An Employee “on Thin Ice” Cannot Insulate Herself with the FMLA.


The Family and Medical Leave Act protects the use of qualifying leave for an employee’s (or their family member’s) serious health condition – but does not insulate the employee from all attendance and performance issues, as the U.S. Court of Appeals for the Eighth Circuit recently reminded employers.

In Corkrean v. Drake University, an employee with multiple sclerosis worked for many years without requiring or requesting FMLA leave. But when a new dean arrived, she was unhappy with the employee’s performance and erratic work schedule. At that point, the employee requested and was approved for FMLA. However, she continued to miss time for non-FMLA reasons, sometimes without notifying the dean. The dean continued to counsel her for both attendance and performance, and in turn, the employee repeatedly complained of harassment by the dean in connection with the counseling. The employee was eventually put on a PIP that set out specific absence notice requirements that were intended to address her harassment concerns. She was also told that her FMLA absences were separated from her other absences. She was subsequently terminated for her continuing performance and attendance issues. She sued, alleging violations of the FMLA and Americans with Disabilities Act.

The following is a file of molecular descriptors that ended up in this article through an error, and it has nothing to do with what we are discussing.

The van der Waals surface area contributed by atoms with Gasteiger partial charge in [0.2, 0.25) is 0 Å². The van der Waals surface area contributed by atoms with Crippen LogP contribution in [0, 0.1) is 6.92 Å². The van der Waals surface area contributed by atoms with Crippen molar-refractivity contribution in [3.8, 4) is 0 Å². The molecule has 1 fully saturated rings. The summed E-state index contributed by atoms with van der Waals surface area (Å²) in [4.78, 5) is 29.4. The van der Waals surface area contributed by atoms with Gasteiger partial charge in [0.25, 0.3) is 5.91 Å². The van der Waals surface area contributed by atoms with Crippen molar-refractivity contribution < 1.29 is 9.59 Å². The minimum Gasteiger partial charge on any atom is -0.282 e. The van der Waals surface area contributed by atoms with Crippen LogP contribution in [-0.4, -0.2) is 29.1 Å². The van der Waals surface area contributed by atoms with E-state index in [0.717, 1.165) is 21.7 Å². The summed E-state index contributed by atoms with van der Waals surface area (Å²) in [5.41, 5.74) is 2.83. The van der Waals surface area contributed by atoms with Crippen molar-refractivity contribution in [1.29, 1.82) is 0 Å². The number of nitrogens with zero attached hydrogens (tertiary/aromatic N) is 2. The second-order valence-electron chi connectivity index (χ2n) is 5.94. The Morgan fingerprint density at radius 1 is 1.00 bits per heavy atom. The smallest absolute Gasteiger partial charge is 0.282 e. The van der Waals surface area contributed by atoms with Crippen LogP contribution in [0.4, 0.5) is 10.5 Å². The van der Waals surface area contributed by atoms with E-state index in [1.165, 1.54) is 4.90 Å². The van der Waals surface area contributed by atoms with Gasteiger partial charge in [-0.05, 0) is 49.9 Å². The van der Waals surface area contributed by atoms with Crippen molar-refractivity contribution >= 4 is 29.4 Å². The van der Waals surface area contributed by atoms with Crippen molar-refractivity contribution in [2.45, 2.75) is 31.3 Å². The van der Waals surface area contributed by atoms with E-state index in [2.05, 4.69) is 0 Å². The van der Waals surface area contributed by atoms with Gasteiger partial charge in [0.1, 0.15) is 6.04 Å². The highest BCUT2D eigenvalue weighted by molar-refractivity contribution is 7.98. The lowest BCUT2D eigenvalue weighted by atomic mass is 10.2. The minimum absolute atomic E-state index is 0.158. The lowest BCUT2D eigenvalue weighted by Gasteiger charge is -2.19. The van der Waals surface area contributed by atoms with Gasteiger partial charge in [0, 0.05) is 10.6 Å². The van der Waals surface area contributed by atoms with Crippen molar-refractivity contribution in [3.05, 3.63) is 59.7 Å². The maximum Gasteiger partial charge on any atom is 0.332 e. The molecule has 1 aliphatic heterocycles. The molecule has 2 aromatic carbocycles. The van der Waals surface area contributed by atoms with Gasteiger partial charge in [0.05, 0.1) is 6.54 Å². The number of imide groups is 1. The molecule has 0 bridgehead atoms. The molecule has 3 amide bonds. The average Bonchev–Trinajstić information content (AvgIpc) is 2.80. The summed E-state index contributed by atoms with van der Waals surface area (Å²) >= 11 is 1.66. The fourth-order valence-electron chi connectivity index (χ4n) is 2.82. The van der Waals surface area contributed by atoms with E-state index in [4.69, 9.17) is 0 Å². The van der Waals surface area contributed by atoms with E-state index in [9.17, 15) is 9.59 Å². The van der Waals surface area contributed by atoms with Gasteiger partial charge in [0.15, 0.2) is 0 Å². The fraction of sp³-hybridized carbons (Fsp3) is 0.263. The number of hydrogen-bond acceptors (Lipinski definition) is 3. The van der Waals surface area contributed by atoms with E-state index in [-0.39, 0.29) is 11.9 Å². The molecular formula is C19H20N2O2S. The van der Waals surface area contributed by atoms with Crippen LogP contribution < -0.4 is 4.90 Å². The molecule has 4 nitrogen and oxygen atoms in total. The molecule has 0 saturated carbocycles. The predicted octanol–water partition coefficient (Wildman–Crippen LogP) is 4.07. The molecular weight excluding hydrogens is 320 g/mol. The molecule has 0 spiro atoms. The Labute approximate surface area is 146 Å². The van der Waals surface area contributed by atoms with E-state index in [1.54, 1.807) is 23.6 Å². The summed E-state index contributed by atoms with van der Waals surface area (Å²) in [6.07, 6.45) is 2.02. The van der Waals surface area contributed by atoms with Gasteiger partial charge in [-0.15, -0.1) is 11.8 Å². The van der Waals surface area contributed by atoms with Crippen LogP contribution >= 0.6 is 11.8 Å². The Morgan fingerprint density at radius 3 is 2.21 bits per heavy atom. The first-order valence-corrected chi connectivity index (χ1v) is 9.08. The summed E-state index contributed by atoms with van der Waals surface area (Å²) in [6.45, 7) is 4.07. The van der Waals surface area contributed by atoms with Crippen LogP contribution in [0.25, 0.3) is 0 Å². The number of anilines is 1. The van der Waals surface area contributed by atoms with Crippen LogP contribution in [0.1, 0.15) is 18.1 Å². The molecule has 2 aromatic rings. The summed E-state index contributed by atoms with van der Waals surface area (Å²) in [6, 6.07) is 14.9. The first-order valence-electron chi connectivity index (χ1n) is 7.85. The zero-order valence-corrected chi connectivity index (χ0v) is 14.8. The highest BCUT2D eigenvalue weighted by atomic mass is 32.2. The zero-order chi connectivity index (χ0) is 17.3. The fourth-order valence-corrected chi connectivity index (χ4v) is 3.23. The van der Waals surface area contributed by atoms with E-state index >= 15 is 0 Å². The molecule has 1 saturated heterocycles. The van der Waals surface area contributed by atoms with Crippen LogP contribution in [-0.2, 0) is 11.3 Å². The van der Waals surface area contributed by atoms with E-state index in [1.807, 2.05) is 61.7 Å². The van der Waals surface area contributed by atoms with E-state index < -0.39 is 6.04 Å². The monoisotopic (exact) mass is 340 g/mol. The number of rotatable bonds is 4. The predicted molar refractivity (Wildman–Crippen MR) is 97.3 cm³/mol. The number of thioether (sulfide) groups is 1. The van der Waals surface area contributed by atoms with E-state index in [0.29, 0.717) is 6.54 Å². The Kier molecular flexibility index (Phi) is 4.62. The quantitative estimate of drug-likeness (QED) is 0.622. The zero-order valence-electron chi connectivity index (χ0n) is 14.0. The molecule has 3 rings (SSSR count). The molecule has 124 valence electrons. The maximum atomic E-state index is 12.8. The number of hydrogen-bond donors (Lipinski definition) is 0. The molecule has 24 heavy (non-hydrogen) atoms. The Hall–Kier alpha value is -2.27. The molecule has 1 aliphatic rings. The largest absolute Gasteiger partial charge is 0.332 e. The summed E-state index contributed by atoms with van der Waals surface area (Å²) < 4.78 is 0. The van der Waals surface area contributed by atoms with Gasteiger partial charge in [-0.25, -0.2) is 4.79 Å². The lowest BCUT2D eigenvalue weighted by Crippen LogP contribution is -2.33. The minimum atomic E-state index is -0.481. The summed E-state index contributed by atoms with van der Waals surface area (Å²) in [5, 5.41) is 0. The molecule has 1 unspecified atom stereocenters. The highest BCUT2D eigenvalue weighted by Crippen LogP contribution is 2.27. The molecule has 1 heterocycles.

The Eighth Circuit rejected her claims, finding that the employee offered no evidence that the employer’s explanation for termination was pretext for discrimination or retaliation under the FMLA (or ADA). Instead, the employer established “a robust, well-documented set of legitimate reasons” for termination – “a plethora of performance deficiencies … as well as non-FMLA tardiness and attendance problems” for which there was a months-long performance improvement process. Notably, the Eighth Circuit observed that “an employee who exercises her rights under the FMLA has no greater protection against termination for reasons unrelated to the FMLA than she did before doing so. Otherwise, a problem employee on thin ice with the employer could effectively insulate herself from discipline by engaging in protected activity.”

This case demonstrates the value of extensive and careful documentation. The employer’s separation of FMLA and non-FMLA leave was critical to its ability to demonstrate that the employee was not, in fact, punished for using FMLA leave. Similarly, the thorough documentation of performance issues, which went back to before the dean became aware of the employee’s medical condition.